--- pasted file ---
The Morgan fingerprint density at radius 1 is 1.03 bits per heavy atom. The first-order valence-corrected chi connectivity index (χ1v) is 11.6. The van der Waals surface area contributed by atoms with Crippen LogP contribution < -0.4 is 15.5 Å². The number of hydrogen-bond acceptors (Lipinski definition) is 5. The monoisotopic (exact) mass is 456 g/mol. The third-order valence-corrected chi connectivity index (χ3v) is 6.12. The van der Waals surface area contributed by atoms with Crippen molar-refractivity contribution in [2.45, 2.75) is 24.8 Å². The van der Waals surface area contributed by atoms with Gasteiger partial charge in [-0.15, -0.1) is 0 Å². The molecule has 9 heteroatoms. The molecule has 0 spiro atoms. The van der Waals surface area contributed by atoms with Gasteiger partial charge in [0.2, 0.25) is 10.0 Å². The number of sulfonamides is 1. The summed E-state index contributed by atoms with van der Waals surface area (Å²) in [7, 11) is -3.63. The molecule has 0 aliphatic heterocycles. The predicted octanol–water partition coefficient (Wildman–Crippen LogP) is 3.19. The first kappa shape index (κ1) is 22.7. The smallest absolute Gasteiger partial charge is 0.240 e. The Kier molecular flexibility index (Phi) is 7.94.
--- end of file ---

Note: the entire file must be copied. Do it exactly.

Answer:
The Morgan fingerprint density at radius 1 is 1.03 bits per heavy atom. The first-order valence-corrected chi connectivity index (χ1v) is 11.6. The van der Waals surface area contributed by atoms with Crippen LogP contribution < -0.4 is 15.5 Å². The number of hydrogen-bond acceptors (Lipinski definition) is 5. The monoisotopic (exact) mass is 456 g/mol. The third-order valence-corrected chi connectivity index (χ3v) is 6.12. The van der Waals surface area contributed by atoms with Crippen molar-refractivity contribution in [2.45, 2.75) is 24.8 Å². The van der Waals surface area contributed by atoms with Gasteiger partial charge in [-0.15, -0.1) is 0 Å². The molecule has 9 heteroatoms. The molecule has 0 spiro atoms. The van der Waals surface area contributed by atoms with Gasteiger partial charge in [0.2, 0.25) is 10.0 Å². The number of sulfonamides is 1. The summed E-state index contributed by atoms with van der Waals surface area (Å²) in [7, 11) is -3.63. The molecule has 0 aliphatic heterocycles. The predicted octanol–water partition coefficient (Wildman–Crippen LogP) is 3.19. The first kappa shape index (κ1) is 22.7. The smallest absolute Gasteiger partial charge is 0.240 e. The Kier molecular flexibility index (Phi) is 7.94.